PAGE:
Join us Friday March 7, 2014 at Hilton Garden Inn in West Monroe for the 1st annual CARE Auction. The auction will be from 5:30pm-8:30pm and is Open to the Public. This will be a Silent Auction and all proceeds will benefit GO CARE. GO CARE, a non-profit organization, provides HIV supportive and prevention services for Northeast Louisiana. There will be heavy Hors d’oeuvres, cash bar and music. Items include artwork by local artist, vacation travel packages and autographed sport and music memorabilia along with decorative items. To view a listing of items click on 2014 Care Auction tab. The web listing will be updated as more items are received. Payments accepted are Master Card, Visa, Discover, American Express, Cash, and Checks. For more information call our office at (318) 325-1092.
The 25th annual observance of World AIDS Day will take place Sunday, December 1, 2013 with a Candlelight Memorial at the Anna Gray Noe Park, across from St. Francis Medical Center in Monroe. The Candlelight Memorial will open from 6:00p.m. to 8:00p.m. A moment of remembrance will be held at 7:00p.m. within the park. A candle will be lit for every person in the twelve parishes in Northeast Louisiana who has died from HIV complications. As of September 30, 2013, there were reported 722 deaths in this region. The community is invited to come and see the exhibit.
World AIDS Day was first held December 1, 1988 as a day of compassion, hope, solidarity and understanding about AIDS worldwide. It is the only day recognized internationally in memory of those who have lost their lives to this disease and in compassion for those who are living with this disease. It is also about raising awareness, education and fighting prejudice. World AIDS Day reminds people that HIV has not gone and there are still many things to be done.
The theme for World AIDS Day is “Shared Responsibility: Strengthening Results for an AIDS Free Generation. Looking for ways you can take action around World AIDS Day ? Here are a few simple, powerful, and engaging ways:
•Get tested for HIV.
•Talk with your health care provider about your risks for HIV.
Learn about the risk factors for acquiring HIV.
•Decide not to engage in high risk behaviors.
•Practice safer methods to prevent HIV.
•Talk about HIV prevention with family, friends, and colleagues.
The Louisiana Office of Public Health reports that as of September 30, 2013 there were approximately 19,087 persons living with HIV/AIDS in Louisiana. Of that number 30% were women. In Northeast Louisiana, there is a reported 1,007 persons living with HIV/AIDS, with 34% of them being women. Of the 722 deaths that have occurred, four were below the age of 18.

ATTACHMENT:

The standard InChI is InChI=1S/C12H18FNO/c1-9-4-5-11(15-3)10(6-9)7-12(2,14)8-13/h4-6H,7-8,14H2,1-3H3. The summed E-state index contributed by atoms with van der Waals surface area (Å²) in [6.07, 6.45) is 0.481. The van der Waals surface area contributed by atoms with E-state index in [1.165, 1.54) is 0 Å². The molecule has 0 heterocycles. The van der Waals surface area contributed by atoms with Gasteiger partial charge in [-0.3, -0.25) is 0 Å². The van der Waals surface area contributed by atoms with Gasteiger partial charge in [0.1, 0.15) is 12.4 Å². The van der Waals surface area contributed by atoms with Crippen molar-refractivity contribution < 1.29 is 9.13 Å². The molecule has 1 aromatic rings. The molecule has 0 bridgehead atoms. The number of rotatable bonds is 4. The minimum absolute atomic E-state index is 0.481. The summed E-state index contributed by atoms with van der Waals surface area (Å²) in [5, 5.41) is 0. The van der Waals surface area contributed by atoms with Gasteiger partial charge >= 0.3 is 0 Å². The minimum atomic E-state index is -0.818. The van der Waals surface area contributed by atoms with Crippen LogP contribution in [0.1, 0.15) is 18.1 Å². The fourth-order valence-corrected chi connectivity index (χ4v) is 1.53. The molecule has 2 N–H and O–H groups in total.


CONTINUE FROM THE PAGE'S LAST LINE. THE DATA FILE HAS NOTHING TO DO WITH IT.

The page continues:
The World AIDS Day Candlelight Memorial at Anna Gray Noe Park is intended to give the community an opportunity to spend time remembering their friends and family members who have died from AIDS and those who are living with HIV/AIDS.
The public is invited to join in World AIDS Day Activities. For additional information, contact Richard Womack, 318-325-1092
Whether positive or negative, it’s important that everyone know their HIV status. If you are HIV positive, an early diagnosis can make a big difference in your health outcomes, including whether your virus progresses to AIDS. According to guidelines from the National Institutes of Health, antiretroviral treatment is recommended for all people living with HIV. If you are negative, continue to take actions to protect yourself. That means using condoms and getting tested regularly.
1 in 5 Americans living with HIV doesn’t know it! Here’s some simple tips to make sure you are getting tested!
SCHEDULE IT – Put a reminder notice on your calendar or smart phone and repeat annually or every six months.
SAME TIME, SAME PLACE – Some people get tested on the same day every year, such as their birthdays, the first day of a new season, anniversary, or other major milestone that are meaningful.
BRING A FRIEND, BE A FRIEND – Getting tested with someone you trust reduces the stress associated with visit and helps facilitate an open dialogue about HIV status. Whether it’s a partner, sibling, or friend, support can be the gift you give each other.
It’s time to bring HIV/AIDS out of the closet. It’s an issue in our lives – a significant issue – and we need to talk about it.
You need to talk with your sexual partners. Whether it’s about getting tested together or discussing your HIV status, find a time and place to have a real conversation where you both feel comfortable and can be open and honest. Consider how you will respond if your find out he/she is positive – or how you will tell him/her if you are. Finding out your partner is HIV positive doesn’t have to change anything. You both just need to take actions to protect one another. That means using condoms.
You need to talk with your health care provider. If you don’t feel comfortable with your health care provider, find one you are able to open up to. Don’t be afraid to ask questions. If they don’t bring up testing, you need to. For gay men, the CDC recommends testing at least once a year. GO CARE offers free rapid testing.
You need to talk with your friends. by talking more about HIV/AIDS, we help to confront stigma and misinformation. The more we know about how it affects the lives of those around us, the more we understand the disease. It also shows we care and are there for each other.
A total of 18,947 persons are living with HIV/AIDS in Louisiana; of these individuals, 10,391 persons (55%) have an AIDS diagnosis.
The primary risk factor for new HIV diagnoses in Louisiana is men who have sex with men (MSM). In 2012, of the persons who reported a risk factor, 64% reported being MSM, and an additional 2% reported being MSM and an injection drug user (IDU). As of March 31, 2013, 50% of all people living with HIV infection in Louisiana were MSM.